Monday, June 14, 2010

Mitochondria are a Technology that Re-structure Eukaryotes

Meanwhile, at the New York Times, of mild hero Steven Pinker has chimed in a bit on the ol' device culture debate (touching, as well, if only tangentially on the anti-Powerpoint sentiment that Nate was talking about in person a couple weekends ago (Nate will provide linkage to whatever thingy he read)).

Pinker's trying to be pithy in his little op-ed here, but I think his optimism is shallow. He explains away the PowerPoint issue without actually touching on the issue-as-such; it's fine for scientists to lecture with PowerPoint, that's what it was invented for, but when decision-makers vet their information via bullet points, or when information is exchanged in such ways, there are obvious chances and cases of information loss. Sure, to some extent, Pinker is right to point out that all of these softwares are the actual media that hold this information in the first place, but the simple presence of the information isn't sufficient to make it readable or intelligible.

There also seems to be a kind of what I would consider to be dangerous relativism in Pinker's attitude towards technology, as its represented here. That, technologies develop more-or-less spontaneously, that anything that isn't explicitly disallowed is inevitable, and that we train ourselves to use what we have, and to pick up skills on things that arrive after we've already trained ourselves in some other way. So anti-Pod-ites like myself have no problem with light switches (well, I have some problem) or record players, but hate the Pods, only because we're cranky and xenophobic. Which is stupid of us, apparently. Stupid of me. Because all technologies are essentially the same, in so far as they interact with our plastic brain in apparently predictable ways.

As a writing teacher, I tend to see writing itself as a technology which changes--or pre-conditions--the way we think (read some Walter Ong; that's essentially where I'm coming from). To come into language in a culture which utilizes writing is to already be writing, even when you're thinking, even before you've learned how to read or write. Literacy, then, is just a matter of mediation. Whether its stylus/clay tablet, pen/paper, typewriter, word processor, blog, twitter, whatevs. (If I were to let myself get snooty, and puke out some quasi-Heideggerian blah blah blah about writing as techne, and media as technics...) Mediation places the writer at various distances from the method and the content of his/her utterances. And maybe its just a value-judgment, but I find it rather terrifying how close devices bring us to the (apparent) content of our messages, while holding us alienatingly distant from the method of their delivery.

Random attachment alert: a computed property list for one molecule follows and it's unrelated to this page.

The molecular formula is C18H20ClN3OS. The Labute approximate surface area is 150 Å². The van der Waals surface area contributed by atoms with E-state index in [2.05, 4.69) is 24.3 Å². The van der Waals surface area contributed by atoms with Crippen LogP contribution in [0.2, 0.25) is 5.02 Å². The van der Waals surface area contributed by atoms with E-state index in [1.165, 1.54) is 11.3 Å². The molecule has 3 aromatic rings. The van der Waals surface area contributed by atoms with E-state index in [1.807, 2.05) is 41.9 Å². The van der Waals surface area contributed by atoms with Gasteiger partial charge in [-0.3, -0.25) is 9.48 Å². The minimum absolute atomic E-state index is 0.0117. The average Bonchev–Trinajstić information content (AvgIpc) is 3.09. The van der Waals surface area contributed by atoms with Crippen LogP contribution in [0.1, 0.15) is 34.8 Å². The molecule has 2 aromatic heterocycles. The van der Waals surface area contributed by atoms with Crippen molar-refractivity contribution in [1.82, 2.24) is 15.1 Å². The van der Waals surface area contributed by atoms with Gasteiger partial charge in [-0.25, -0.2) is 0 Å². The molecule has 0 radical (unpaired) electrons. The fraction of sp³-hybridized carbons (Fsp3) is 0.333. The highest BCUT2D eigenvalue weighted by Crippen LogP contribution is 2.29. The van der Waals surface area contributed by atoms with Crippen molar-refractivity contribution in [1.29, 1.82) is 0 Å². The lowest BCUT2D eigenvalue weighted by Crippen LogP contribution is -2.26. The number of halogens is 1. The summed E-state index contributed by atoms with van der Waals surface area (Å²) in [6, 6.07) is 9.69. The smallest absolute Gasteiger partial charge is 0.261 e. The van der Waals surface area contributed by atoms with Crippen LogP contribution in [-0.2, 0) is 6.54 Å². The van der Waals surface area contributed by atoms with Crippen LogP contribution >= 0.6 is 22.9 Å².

And the further you get from your methods, the more prone you are to catastrophic failure. Without its enabling technologies--satellites, cell towers, electricity, broadband communication lines, etc--device culture fails utterly. It disappears. Writing itself is a much tougher kill. It's pretty easy to re-invent paper and pencil. A lot fucking tougher to reinvent the iPod. Which isn't to say that I think that writing is safer than devicing, just that it's a more robust technology.

To return to Pinker's optimism that humans are actually capable of turning their devices off (I've seen little evidence for this (when I warned my students that I don't check my emails on weekends, they asked me what religion I am)), it seems like that presupposes that we actually know what we are doing as we use these devices. In order to stop doing something, it usually helps to know that you're doing it in the first place. Writing with a pen or even typing, since it involves a letter-by-letter construction of the words, is pretty easy to understand. Information being captured by a little camera, encoded, compressed, chopped into packets, sent to a cell tower and relayed and then unpacked on some other end, all happening in nearly real-time is much harder to understand or even notice. But its happening, and someone figured out how to make it happen. Pinker seems to propose instead that folks just concentrate on what they do--their particular niche in information's apparently entropy-defying exponential march forward--and then hurl that little bit of stuff into the web, and be happy that they're plugged in. So there's a lot of trust and hope in there, which I can't help but be utterly cynical about.

I was starting to write "but then what do devicers do when the power turns off?" but then I realized that if my mitochondria stopped working I wouldn't know what the fuck to do. So the post-human won't even have a notion of technology, since there won't even be that sense of interior/exterior that cuspers like myself keep harping on.

Which is to say, I agree with Pinker that language is a process hosted across communities, and always changing, always underway, but it doesn't seem to me that the current direction of communication technologies are really taking us toward some democratic wonderland of science-and-information-hooray! (but instead towards, let's say... subsistence idiocy and corporate feudalism).


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